From the Archive: Charlie Wilson’s War

There was no question about which director should be represented in this space this week. Sadly, my options were somewhat limited. I would have loved to pull something from my days on The Reel Thing radio show in the early nineteen-nineties, but the only review of a Nichols film I could find tore into Regarding Henry. It’s the height of unkindness to dwell on something that may very well be the nadir of his filmography. (During the span of the radio show, I swear I also wrote about the very fine Postcards from the Edge, but that script seems lost … Continue reading From the Archive: Charlie Wilson’s War

Mike Nichols, 1931-2014

I regret that I know the work of Mike Nichols primarily — almost entirely — from the movies he made. That’s no slight on his cinematic output. Nichols signed his name to a multitude of classic films, consistently bringing a distinctive sense of style to his efforts, one paradoxically defined most by its tricky invisibility. Nichols didn’t really have a signature, at least not one beyond a crisp mastery of the visual language of film. There was a spacial airiness to his compositions that made the films feel as though they’d been shorn of clutter. He had the efficiency of … Continue reading Mike Nichols, 1931-2014

Top Fifty Films of the 70s — Number Forty

#40 — Carnal Knowledge (Mike Nichols, 1971) One of the things that I can never quite get over when considering the general cinema of the seventies is the mad rush of mature content, not just in terms of bouncing nudity off of curse words and leaning back to watch the audience revel in or recoil from the freedom in creating content that still incredibly new. It’s also in the simple but profound act of considering the furtive messiness of adult lives. Movies could now veer further away from cops and gangsters and detectives and wealthy doyennes submerged in melodrama. They … Continue reading Top Fifty Films of the 70s — Number Forty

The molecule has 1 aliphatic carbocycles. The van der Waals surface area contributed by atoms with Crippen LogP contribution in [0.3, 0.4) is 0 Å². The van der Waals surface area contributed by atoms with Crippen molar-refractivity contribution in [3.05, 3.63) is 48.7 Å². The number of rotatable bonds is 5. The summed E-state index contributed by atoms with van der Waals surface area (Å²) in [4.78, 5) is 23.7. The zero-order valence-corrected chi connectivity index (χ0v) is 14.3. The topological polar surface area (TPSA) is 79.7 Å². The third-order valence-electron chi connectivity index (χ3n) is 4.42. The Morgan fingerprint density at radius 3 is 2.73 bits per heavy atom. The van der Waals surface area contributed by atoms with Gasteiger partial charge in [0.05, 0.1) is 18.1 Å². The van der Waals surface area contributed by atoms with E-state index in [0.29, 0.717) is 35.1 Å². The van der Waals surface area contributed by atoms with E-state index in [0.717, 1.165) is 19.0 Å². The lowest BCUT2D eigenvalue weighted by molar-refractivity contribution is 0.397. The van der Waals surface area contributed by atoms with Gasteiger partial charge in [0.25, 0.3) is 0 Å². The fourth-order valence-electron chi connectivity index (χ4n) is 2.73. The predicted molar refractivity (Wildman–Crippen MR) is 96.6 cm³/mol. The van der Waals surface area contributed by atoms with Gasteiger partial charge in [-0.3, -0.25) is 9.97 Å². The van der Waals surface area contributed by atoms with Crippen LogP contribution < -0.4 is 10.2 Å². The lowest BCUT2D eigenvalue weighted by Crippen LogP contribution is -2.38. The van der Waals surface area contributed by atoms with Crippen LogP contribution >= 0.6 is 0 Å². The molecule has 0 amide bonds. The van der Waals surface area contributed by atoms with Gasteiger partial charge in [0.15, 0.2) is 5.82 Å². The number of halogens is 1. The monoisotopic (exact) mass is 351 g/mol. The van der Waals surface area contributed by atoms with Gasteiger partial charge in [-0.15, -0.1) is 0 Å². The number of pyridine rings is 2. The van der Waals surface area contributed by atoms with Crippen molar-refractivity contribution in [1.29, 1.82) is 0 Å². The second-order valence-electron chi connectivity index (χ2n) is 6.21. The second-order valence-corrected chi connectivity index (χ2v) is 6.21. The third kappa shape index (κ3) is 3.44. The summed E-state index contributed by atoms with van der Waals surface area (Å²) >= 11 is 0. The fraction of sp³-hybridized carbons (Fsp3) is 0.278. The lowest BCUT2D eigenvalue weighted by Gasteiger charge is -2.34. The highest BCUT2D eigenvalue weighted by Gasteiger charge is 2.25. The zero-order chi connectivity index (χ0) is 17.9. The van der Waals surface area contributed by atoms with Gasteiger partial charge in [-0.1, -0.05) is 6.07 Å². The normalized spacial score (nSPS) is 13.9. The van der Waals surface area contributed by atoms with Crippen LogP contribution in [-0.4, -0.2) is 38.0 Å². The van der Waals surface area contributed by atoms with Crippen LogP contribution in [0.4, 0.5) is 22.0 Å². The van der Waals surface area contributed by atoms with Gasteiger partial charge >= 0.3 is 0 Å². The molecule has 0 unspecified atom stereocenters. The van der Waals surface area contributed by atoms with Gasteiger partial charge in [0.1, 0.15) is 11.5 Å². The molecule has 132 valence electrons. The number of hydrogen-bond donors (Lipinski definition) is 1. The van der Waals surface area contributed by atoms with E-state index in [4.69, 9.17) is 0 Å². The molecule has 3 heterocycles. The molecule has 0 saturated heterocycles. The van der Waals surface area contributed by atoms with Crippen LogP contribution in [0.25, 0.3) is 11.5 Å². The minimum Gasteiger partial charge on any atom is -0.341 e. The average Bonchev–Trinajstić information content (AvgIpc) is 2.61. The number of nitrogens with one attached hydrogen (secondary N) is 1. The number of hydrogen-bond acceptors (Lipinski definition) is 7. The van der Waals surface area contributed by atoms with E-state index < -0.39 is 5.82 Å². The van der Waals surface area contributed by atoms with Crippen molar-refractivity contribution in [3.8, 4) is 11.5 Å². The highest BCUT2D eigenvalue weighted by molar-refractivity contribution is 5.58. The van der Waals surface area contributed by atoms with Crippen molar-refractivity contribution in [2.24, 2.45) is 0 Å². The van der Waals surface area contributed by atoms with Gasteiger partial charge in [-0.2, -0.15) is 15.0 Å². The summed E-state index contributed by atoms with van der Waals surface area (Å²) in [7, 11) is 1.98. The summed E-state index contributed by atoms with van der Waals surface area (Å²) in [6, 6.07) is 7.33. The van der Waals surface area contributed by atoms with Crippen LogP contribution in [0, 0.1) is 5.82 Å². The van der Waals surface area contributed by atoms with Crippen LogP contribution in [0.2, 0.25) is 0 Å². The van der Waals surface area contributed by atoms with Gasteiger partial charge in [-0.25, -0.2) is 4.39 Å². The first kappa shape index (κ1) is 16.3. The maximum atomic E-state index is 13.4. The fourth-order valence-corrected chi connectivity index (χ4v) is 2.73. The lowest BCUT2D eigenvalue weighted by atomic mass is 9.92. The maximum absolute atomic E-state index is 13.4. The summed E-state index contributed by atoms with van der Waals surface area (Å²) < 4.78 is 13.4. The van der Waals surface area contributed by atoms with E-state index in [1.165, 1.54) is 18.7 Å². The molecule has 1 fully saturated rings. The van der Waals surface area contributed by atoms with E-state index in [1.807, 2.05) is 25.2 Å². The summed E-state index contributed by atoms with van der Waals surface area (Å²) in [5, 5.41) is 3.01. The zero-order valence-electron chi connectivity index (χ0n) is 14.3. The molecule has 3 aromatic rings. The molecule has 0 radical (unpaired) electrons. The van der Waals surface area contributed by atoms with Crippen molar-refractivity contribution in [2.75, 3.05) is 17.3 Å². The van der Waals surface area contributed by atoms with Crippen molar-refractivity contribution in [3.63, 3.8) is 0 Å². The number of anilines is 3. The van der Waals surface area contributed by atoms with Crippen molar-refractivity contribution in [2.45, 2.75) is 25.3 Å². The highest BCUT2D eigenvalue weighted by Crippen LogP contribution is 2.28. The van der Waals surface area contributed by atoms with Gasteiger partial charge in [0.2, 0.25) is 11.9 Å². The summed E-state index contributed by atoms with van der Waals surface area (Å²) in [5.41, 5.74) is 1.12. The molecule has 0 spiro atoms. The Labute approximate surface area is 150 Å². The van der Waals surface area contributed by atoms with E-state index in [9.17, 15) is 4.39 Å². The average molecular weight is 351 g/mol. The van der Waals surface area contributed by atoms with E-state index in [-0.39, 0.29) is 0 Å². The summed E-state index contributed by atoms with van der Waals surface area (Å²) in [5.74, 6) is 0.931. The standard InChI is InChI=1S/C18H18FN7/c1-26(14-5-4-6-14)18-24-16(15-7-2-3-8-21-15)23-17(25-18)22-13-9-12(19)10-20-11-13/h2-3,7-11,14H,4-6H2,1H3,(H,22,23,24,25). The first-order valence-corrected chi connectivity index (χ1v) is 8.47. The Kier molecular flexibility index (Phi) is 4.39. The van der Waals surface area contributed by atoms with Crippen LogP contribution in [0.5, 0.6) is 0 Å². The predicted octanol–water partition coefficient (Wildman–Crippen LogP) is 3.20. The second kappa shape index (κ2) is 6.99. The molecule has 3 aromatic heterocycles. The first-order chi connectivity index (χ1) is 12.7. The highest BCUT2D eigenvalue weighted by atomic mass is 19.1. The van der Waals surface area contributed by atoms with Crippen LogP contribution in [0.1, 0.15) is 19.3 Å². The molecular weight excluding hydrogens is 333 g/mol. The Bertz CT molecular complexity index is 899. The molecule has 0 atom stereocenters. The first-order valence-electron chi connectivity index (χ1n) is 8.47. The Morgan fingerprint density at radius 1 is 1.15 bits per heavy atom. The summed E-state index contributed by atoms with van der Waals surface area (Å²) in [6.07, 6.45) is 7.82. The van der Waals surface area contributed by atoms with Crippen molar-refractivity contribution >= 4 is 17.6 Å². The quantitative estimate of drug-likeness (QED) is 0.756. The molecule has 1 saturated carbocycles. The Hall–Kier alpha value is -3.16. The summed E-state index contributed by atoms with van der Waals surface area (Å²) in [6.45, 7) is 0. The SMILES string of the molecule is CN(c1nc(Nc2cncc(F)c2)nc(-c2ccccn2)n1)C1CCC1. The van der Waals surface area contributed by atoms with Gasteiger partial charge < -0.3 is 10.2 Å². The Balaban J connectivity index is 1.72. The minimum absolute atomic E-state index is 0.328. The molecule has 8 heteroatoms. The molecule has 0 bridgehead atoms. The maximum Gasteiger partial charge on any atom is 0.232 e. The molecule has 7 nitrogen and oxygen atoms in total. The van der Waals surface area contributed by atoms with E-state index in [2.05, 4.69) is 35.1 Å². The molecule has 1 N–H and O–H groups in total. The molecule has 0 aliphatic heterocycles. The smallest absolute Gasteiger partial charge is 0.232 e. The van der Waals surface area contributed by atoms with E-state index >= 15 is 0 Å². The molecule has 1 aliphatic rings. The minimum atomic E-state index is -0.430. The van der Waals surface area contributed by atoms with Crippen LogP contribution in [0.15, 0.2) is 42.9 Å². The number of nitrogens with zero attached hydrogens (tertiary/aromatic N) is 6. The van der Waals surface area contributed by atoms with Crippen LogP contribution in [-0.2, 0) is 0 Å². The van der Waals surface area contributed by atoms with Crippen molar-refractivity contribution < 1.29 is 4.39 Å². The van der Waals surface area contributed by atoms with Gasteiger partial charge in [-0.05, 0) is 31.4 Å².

Epstein, Greno and Howard, Nichols, Penn, Rush

Carnal Knowledge (Mike Nichols, 1971). Working from a script by by the great cartoonist Jules Feiffer, Mike Nichols explores the fraught, shifting dynamics of sexual relationship by following a few characters over the course of several years, putting special focus on a randy, rambunctious, sharp-edged man played by Jack Nicholson. The movie may have been most noted for it’s frankness about sexual matters, still remarkable for the time, but it remains engaging because of an even bolder willingness to plumb the emotional rigors of the various characters. Nicholson is especially strong, shrewdly carrying his character from an impetuous, greedy youth … Continue reading Epstein, Greno and Howard, Nichols, Penn, Rush

Spectrum Check

It was another fairly busy week for me over at Spectrum Culture. I contribute my first offering to the Film Dunce feature, which invites writers to watch and consider seminal movies that had previously eluded them. I confessed to having neglected the debut feature from Mike Nichols, the film adaptation of Edward Albee’s Who’s Afraid of Virginia Woolf? Then I proceeded to rave about it to such a degree that it made it doubly embarrassing that I’d avoided it for so long. Then there are new movies, which led me to When We Leave, which was Germany’s official entry for … Continue reading Spectrum Check

Top Fifty Films of the 90s — Number Twenty-Seven

  #27 — Primary Colors (Mike Nichols, 1998) Politics is a circus. It’s a bizarre mix of showmanship and exaggerated danger with every effort made to prop up the most artificial spectacles as if they’re the realest things in the world. It’s populated by people with outsized personalities projecting ingratiating joy, but there always seems to be a lurking hint of menace about them. It is controlled lunacy. About the only place the comparison breaks down is when P.T. Barnum’s famous evaluation of the susceptibility of the audience is invoked. A sucker born every minute? In politics, that seems a drastic … Continue reading Top Fifty Films of the 90s — Number Twenty-Seven